Jean-Paul Gagnon’s project involves the collection, labelling, and organisation of published words on democracy. He intends it to help democratic scientists to counter authoritarianism. But, argues Marta Wojciechowska, the project’s method may overlook issues of power involved in creating and publishing meanings of democracy
Jean-Paul Gagnon recently argued that the meanings of democracy can and should be studied more methodologically. There is a lot of value in Gagnon’s approach. His database of published meanings of democracy introduces to the academic and public debate several thousand original and broadly unknown meanings of democracy.
The database includes a wide range of entries with names evidently inspired by vivid democratic imagination. These include, for example, 4-square democracy, pineapple democracy and Zulu democracy. Gagnon's database does not emphasise the mainstream, established notions of democracy. Rather, it demonstrates a true diversity of the published meanings of democracy. As Michael Saward points out, it includes many languages, eras and places, which in turn, according to Dannica Fleuß, can help decentralise democratic theory. Yet, does it mean that this method is, by itself, enough to counter an increasingly authoritarian world? I argue that it is not.
As the saying goes, history is written from the perspective of the winners. We could say the same about democracy. Its written meanings, historically, have been constructed and written by those who are considerably privileged. True, thanks to the development of printing and digital technologies, the published word is accessible to many. But that does not mean it no longer relies on privilege. The ability to publish involves issues of power.
democracy's written meanings, historically, have been constructed and written by those who are considerably privileged
Being able to publish a meaning of democracy requires time, effort, and access to the relevant technology. It also requires an ability to write, to conceptualise thoughts in writing, to think linearly. As Simone Chambers’ witty anecdote on Sartori illustrates, it might also require a healthy dose of self-confidence.
Entries in Gagnon’s database have been produced by those who had access to these resources. The database excludes the unpublished, written on a scrap of a napkin, non-linear, anecdotal, acted meanings of democracy. It also excludes those meanings that were never fully conceptualised.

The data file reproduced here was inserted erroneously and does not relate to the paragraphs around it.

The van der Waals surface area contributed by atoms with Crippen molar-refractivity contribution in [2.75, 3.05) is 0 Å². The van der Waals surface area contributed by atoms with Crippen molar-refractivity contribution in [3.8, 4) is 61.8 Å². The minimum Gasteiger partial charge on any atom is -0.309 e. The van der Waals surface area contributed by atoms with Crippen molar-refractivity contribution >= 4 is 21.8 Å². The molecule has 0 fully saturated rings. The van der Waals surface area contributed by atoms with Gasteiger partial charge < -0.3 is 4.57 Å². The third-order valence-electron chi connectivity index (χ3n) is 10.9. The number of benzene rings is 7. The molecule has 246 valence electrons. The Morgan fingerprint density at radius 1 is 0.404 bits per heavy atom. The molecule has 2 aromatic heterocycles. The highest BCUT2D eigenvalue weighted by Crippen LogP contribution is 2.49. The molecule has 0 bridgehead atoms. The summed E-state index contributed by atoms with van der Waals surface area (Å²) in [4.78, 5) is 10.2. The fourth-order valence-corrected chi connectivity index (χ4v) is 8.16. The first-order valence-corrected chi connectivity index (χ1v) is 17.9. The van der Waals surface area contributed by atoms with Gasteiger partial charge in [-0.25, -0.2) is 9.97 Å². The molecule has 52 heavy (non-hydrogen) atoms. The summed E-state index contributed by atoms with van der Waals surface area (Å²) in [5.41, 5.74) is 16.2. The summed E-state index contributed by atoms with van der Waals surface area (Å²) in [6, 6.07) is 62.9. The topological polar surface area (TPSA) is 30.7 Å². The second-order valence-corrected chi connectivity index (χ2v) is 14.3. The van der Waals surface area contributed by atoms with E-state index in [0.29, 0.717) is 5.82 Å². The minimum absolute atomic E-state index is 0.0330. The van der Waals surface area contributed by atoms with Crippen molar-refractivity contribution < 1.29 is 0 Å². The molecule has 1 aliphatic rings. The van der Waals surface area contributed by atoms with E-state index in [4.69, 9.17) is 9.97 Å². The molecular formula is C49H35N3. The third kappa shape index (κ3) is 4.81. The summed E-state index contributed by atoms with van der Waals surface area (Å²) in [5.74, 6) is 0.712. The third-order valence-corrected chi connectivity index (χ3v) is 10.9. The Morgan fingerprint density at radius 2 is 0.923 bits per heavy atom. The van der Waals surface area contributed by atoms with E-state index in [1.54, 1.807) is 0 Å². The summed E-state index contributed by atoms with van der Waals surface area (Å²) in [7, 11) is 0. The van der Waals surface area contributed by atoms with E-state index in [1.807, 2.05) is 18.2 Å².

Some might argue that not all meanings of democracy are worth the effort. Could it be that the acted or unconceptualised meanings will not provide us with much relevant information anyway? I think there is a value in many other meanings of democracy, beyond those published. However, my main concern is about issues of power. Something that is potentially replicating uncritically the power dynamics and patterns of privilege is an imperfect tool in an increasingly authoritarian world.
to counter authoritarianism, democratic studies needs to offer political alternatives emphasising the value of pluralism
Authoritarianism has many meanings and many aspects. What unites them is a rejection of the value of pluralism. Authoritarianism involves a concentration of power and privilege in a group of people, a political party, or a political ideology. To counter the wave of authoritarianism, the field of democratic studies needs to offer political alternatives that would emphasise the value of pluralism, and identify the problems that go with the concentration of power and privilege. This includes a concentration of power and privilege in our own field.
The remedy to this problem does not lie in the method. The database could, as Hans Asenbaum and Friedel Marquardt argue, incorporate other meanings: for example spoken meanings as well as meanings produced by those marginalised by democratic theorising. However, a method incorporating a broader range of democratic meanings does not necessarily expose the power and influence most dominant notions of democracy wield.
scholars of democracy must be sensitive to the questions of who can conceptualise and publish meanings of democracy, and whose voice we strengthen in doing so
Hence, what I offer here is not so much a criticism of Gagnon’s fascinating project. Rather, to counter authoritarianism, I urge the field of democratic studies to be more critical and also more self-reflective. We need to be sensitive to the questions of who can conceptualise and publish meanings of democracy, and whose voice we strengthen in doing so. Such sensitivity will enable us, democratic theorists, to diversify our vocabulary of democracy. It will also allow us to counter the domination of power and privilege within our field. Only then we will be ready to counter an increasingly authoritarian world.